The Land of Lizards

We live in Florida, the land of lizards. They come in many shapes and sizes — small, scaly, quick. Large, green, scary.

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(Photo credit: Vicki’s Nature via Foter.com / CC BY-NC-ND)

But the little ones — brown anoles, like the one above — aren’t scary enough for a speedy 5-year-old or a determined 4-year-old. Just ask my boys.

Sometimes the lizards get into our screened porch and hide under pool floats or furniture. They’re mostly trying to play keep away from a feisty cat who, despite his advancing age, still loves to hunt. Most times they can’t escape his claws or the prying hands of my sons.

For my two boys catching these lizards is a challenge they are all too eager to meet. Watching them is like watching that scene in “Rocky” where Mickey trains Rocky by having him chase chickens around a fenced-in yard. The lizards scamper this way and that along the screens on the porch, edging themselves into tight corners where tiny fingers cannot reach them. But the lizards are usually not able to match the persistence of a fearless child. Soon enough, the anoles are in the clutches of the boys and my wife and ! are screaming at them to loosen their grip, lest a Lenny from “Of Mice and Men” moment occur.

The other day each of my son’s caught a lizard and followed me to the yard where we performed our catch and release function. Before the lizard could run too far my 4-year-old bent down and petted him saying, “You’re my new friend, lizard.” That’s good parenting stuff right there.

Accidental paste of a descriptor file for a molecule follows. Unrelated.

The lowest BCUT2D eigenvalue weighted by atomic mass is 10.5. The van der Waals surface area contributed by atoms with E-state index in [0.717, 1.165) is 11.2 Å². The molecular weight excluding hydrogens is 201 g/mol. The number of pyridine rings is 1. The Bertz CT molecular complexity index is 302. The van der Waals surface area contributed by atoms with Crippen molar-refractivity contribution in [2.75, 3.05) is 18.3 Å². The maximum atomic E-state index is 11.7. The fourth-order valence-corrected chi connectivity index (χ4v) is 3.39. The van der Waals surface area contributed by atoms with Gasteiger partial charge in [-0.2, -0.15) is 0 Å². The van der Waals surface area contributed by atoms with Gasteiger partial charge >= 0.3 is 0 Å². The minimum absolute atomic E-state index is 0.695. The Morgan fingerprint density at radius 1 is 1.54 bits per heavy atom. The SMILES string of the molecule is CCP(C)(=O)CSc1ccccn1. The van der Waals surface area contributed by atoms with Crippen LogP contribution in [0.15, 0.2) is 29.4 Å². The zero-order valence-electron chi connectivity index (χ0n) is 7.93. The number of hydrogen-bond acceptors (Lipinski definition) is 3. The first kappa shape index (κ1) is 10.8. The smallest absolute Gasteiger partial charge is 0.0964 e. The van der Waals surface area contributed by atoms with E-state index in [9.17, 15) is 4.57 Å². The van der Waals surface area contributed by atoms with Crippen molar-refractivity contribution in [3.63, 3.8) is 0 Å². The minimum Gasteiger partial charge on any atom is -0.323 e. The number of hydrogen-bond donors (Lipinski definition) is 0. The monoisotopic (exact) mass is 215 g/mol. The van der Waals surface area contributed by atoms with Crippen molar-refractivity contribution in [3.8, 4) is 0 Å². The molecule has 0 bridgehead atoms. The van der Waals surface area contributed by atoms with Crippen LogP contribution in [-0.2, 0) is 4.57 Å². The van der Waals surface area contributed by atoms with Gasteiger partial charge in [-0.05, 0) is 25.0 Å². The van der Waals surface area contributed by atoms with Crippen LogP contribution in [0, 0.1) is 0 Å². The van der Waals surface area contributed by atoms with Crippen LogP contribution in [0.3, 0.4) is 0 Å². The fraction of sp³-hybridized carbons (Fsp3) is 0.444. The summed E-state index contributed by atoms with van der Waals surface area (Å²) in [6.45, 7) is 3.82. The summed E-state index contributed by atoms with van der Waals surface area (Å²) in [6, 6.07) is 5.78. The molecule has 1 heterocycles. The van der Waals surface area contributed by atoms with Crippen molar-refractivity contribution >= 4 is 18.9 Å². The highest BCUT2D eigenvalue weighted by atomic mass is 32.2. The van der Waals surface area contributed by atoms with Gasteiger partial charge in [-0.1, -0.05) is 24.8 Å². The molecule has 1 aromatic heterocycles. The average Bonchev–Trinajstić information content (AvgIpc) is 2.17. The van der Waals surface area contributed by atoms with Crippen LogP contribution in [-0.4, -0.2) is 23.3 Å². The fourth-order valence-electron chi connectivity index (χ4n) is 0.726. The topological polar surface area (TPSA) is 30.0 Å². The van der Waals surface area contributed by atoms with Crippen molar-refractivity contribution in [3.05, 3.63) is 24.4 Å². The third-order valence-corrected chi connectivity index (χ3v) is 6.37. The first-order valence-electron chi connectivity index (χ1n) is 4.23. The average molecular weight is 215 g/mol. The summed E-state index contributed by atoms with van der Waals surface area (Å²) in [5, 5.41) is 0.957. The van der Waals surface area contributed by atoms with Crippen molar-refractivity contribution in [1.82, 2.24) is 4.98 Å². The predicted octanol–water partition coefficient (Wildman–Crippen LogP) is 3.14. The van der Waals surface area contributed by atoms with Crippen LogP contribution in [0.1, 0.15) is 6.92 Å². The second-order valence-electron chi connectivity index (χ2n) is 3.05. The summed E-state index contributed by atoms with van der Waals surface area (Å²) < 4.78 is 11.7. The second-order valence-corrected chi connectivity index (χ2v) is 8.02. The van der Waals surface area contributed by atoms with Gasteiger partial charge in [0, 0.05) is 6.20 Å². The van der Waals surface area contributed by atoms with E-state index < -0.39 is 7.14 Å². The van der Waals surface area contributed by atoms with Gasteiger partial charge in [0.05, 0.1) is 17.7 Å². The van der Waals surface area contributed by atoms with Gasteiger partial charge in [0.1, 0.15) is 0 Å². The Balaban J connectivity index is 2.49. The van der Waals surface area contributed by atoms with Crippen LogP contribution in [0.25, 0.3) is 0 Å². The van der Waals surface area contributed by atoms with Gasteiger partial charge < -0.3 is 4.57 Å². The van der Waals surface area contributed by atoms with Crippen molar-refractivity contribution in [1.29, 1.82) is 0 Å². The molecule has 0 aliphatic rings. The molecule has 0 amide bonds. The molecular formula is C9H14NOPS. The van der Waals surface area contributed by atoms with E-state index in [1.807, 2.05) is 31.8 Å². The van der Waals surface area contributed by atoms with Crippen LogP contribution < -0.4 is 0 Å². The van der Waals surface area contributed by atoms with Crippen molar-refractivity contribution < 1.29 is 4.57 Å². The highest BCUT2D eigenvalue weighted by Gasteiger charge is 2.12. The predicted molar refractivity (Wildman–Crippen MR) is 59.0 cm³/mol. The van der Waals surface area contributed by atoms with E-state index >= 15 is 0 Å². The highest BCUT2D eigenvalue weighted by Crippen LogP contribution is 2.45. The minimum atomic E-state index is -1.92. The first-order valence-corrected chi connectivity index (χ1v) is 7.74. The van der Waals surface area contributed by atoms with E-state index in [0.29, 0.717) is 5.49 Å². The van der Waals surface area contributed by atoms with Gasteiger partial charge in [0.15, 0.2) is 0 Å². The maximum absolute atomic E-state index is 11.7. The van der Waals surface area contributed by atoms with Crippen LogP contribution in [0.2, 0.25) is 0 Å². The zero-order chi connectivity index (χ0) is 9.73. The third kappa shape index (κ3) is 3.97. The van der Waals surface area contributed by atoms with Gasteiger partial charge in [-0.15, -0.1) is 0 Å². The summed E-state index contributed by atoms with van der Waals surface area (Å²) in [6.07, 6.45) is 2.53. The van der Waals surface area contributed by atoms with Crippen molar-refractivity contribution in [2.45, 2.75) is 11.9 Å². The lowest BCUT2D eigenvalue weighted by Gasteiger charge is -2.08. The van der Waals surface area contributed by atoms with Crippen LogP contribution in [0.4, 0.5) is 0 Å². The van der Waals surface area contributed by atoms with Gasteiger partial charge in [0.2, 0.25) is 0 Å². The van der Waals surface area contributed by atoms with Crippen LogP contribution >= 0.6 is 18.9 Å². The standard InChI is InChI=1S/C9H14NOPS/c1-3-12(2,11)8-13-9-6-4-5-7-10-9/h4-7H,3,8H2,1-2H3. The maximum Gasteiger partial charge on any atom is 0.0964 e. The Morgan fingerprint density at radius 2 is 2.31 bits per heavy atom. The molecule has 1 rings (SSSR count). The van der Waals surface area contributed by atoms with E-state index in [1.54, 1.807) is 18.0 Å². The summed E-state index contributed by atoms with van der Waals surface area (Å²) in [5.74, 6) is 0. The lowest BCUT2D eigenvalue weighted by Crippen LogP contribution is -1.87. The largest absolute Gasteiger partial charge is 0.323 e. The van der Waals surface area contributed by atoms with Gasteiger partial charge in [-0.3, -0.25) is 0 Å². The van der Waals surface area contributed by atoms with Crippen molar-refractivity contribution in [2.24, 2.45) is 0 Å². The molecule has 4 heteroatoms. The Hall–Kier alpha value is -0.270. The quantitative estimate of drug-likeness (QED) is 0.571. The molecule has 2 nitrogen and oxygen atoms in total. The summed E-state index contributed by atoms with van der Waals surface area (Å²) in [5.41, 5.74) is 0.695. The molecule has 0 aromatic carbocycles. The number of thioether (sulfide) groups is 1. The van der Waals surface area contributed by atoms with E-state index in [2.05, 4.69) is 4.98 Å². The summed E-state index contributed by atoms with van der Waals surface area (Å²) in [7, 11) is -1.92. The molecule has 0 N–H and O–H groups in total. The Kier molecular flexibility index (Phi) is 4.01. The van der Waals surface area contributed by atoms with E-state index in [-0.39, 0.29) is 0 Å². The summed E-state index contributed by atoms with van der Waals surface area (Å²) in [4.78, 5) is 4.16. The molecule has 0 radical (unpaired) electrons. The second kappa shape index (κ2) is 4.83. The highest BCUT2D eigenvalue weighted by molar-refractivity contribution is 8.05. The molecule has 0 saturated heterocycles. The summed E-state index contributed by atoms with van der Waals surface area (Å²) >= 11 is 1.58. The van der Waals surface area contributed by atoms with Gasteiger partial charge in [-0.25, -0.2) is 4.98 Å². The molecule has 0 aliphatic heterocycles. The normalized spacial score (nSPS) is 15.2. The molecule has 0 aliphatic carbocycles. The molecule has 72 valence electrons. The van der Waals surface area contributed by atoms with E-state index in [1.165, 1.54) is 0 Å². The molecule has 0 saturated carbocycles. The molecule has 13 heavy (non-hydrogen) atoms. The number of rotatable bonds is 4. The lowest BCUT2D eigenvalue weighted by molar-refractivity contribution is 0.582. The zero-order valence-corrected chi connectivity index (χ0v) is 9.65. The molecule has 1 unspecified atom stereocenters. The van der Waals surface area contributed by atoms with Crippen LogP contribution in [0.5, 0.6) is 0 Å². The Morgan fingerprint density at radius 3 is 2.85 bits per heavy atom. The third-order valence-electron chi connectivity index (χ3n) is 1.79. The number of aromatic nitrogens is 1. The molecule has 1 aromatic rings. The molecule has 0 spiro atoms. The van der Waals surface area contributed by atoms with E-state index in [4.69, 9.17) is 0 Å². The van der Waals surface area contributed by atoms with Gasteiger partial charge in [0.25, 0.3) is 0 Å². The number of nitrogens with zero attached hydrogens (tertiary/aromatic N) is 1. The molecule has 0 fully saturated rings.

When one of the anoles manages to get inside out house, which happens more often than you would think, 5 is the designated lizard catcher. I think he feels proud that he is so good at trapping them and Lord knows my wife wants nothing to do with it. Which is odd because she loves to tell the story about how, as a child, she and her sisters would catch lizards and clamp them to their ears to wear like earrings. Weird.

Here’s why I really love that my kids are lizard catchers. Because when I was a kid I wanted nothing to do with creepy crawley’s or bugs or crawfish or anything that slithered or scurried away when the lights came on. Maybe it’s genetic. My father doesn’t go for that stuff either. That’s why I want my kids to have the courage to pick up a lizard, examine it, study it and see it for what it is — a creature that shares our planet. I want them to be fascinated by the nature around them and determined to understand it. In other words, I want them to be the opposite of me.

How about you? What areas of your life do you want your kids to be unlike you?

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